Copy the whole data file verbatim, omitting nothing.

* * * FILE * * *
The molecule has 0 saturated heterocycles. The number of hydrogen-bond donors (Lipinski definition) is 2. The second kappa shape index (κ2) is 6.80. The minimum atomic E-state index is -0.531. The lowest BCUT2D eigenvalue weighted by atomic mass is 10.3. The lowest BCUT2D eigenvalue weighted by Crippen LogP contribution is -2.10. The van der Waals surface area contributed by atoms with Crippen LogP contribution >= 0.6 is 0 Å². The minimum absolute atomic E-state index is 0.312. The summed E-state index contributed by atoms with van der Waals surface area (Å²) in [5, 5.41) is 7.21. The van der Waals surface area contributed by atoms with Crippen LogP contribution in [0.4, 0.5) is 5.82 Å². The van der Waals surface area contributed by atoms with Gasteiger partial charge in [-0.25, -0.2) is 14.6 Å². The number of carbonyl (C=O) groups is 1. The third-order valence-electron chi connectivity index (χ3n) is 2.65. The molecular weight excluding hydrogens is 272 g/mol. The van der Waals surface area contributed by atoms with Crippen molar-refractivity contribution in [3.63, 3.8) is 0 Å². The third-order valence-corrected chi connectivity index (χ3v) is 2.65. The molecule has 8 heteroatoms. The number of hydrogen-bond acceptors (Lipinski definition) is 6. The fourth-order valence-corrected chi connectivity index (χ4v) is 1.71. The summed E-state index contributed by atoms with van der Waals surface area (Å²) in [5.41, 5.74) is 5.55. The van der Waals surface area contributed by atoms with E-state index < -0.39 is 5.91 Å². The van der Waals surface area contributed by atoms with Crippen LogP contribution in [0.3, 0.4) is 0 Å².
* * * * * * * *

The molecule has 0 saturated heterocycles. The number of hydrogen-bond donors (Lipinski definition) is 2. The second kappa shape index (κ2) is 6.80. The minimum atomic E-state index is -0.531. The lowest BCUT2D eigenvalue weighted by atomic mass is 10.3. The lowest BCUT2D eigenvalue weighted by Crippen LogP contribution is -2.10. The van der Waals surface area contributed by atoms with Crippen LogP contribution >= 0.6 is 0 Å². The minimum absolute atomic E-state index is 0.312. The summed E-state index contributed by atoms with van der Waals surface area (Å²) in [5, 5.41) is 7.21. The van der Waals surface area contributed by atoms with Crippen LogP contribution in [0.4, 0.5) is 5.82 Å². The van der Waals surface area contributed by atoms with Gasteiger partial charge in [-0.25, -0.2) is 14.6 Å². The number of carbonyl (C=O) groups is 1. The third-order valence-electron chi connectivity index (χ3n) is 2.65. The molecular weight excluding hydrogens is 272 g/mol. The van der Waals surface area contributed by atoms with Crippen molar-refractivity contribution in [3.63, 3.8) is 0 Å². The third-order valence-corrected chi connectivity index (χ3v) is 2.65. The molecule has 8 heteroatoms. The number of hydrogen-bond acceptors (Lipinski definition) is 6. The fourth-order valence-corrected chi connectivity index (χ4v) is 1.71. The summed E-state index contributed by atoms with van der Waals surface area (Å²) in [5.41, 5.74) is 5.55. The van der Waals surface area contributed by atoms with E-state index < -0.39 is 5.91 Å². The van der Waals surface area contributed by atoms with Crippen LogP contribution in [0.3, 0.4) is 0 Å².